As I have observed previously, at this point it doesn't matter for Greece- even if the country gets the second bailout, which will be used almost exclusively to recycle cash into the failing banking system. Europe will have a first lien on nearly 150% of its GDP. At that point, the country is both a de facto and de jure colony of the Troika. The longer the crash is delayed, the fewer assets will remain in Greek possession, and the poorer the population will be in for the inevitable fresh start, within or outside the Euro.

The real issue remains the ECB?s exposure to the BOG. Protecting that (i.e., ensuring that Greece does not systematically default via introducing a new currency) becomes the bottom line, as the latest flash explored. Since my objection to leaving EMU is that its corollary is systematic default, bank nationalization and the like, once the latter problems are a given (a situation towards which we seem to be heading rapidly in Greece), then the cost of the incremental step of introducing a new currency becomes less. The economy would subsequently euro-ize at potentially a lower cost level. The effect of the delay would have been to transfer the cost from Greek citizens (who by now have already moved substantial sums of money and other movable assets out of the country, providing in fact a source of subsequent financing that makes the equation even more attractive) to the ECB. The core has a very serious problem and the probability of a major ?Crash? is rising. I remain very cautious about the long-term sustainability of the debt with or without a restructuring, but even if by some miracle a final solution is agreed to, that will not be the end. It is just the beginning. WHO is next? Italy, Portugal, Spain or Ireland? And what about the rest of Eastern Europe or even France? Do you think that America and the rest of the world are immune? How much confidence will the people still have in Fiat Currency and then what?  BUT the biggest problem of all and one which nobody is even talking about are the 1000?s of trillions of dollars of outstanding DERIVITIVES & CREDIT DEFAULT SWAPS (CDS) that would come due, that no bank has fully accounted for on their books.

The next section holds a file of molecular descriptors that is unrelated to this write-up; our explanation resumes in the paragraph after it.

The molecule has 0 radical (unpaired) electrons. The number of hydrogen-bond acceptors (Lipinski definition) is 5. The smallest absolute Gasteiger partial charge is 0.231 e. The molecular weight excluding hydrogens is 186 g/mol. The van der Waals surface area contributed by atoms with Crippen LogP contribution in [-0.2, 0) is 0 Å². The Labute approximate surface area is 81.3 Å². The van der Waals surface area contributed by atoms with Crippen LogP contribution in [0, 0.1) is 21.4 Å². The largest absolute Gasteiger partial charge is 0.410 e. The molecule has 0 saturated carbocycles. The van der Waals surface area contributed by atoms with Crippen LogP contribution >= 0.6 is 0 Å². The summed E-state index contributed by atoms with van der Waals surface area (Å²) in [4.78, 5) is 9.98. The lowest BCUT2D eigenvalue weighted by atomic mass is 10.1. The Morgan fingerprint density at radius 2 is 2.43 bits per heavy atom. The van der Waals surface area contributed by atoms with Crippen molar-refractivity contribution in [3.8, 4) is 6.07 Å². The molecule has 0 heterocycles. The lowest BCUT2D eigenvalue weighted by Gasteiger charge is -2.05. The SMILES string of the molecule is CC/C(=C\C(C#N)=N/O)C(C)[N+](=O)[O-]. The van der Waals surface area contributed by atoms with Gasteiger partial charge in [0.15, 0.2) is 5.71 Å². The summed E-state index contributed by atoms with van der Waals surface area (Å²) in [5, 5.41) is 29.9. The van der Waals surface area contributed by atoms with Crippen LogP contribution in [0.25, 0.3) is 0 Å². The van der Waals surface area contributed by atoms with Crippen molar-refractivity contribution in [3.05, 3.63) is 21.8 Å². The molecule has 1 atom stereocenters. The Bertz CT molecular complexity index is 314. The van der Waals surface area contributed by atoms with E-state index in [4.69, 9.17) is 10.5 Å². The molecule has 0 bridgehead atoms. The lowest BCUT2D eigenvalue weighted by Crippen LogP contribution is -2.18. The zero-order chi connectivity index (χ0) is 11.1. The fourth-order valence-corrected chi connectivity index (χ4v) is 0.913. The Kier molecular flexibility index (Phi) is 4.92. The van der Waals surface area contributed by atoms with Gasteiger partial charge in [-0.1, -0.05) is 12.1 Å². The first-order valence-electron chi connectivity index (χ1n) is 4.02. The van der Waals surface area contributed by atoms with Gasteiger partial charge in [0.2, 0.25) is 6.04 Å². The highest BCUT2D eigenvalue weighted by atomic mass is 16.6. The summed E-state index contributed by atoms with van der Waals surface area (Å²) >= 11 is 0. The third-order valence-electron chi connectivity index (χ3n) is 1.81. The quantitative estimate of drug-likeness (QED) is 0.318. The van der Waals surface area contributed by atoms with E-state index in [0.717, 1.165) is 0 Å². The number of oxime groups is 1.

The entire 2012 presidential election could well hinge on one number: The unemployment rate. My prediction, made sometime in June - July was that the official unemployment rate will dip below 8.0%. That theme has already been launched with the media touting that the employment rate now is the "lowest in years. What Obama and the media won't tell you is that the unemployment numbers have two built-in, huge, fudge factors that are hiding the real unemployment situation.

Firstly, the numbers are "seasonally adjusted," which is why the actual number of employed persons could decrease from month to month and still show a drop in the unemployment rate. Apparently, if you are so discouraged by the NON-Recession that we are in and you quit looking for a job, you are no longer counted. And you effectively cause the unemployment rate (%) to drop. Go figure. 

From January 2005 to January 2009 (during Bush's last term), the "participation rate" changed very little (65.8% to 65.7%). In just three years under Obama, the labor force participation rate has reportedly dropped to 63.7%. This two percentage point drop brings the participation rate to the lowest in nearly three decades and makes all the difference.   If the participation rate had stayed the same, even using the "adjusted" employment numbers, the unemployment rate would have been 11%. If the labor force participation rate dropped 1% to 64.7%, the adjusted unemployment rate would be 9.7%. If we use the non-seasonally adjusted numbers and a static participation rate over the past three years, the unemployment rate looks even worse. Obama can't get re-elected at 11% unemployment or 9.6% unemployment.  He needs that number to be under 8%. So they count a smaller and smaller percentage of the population as actually being in the workforce, in an all out effort to get RE-ELECTED.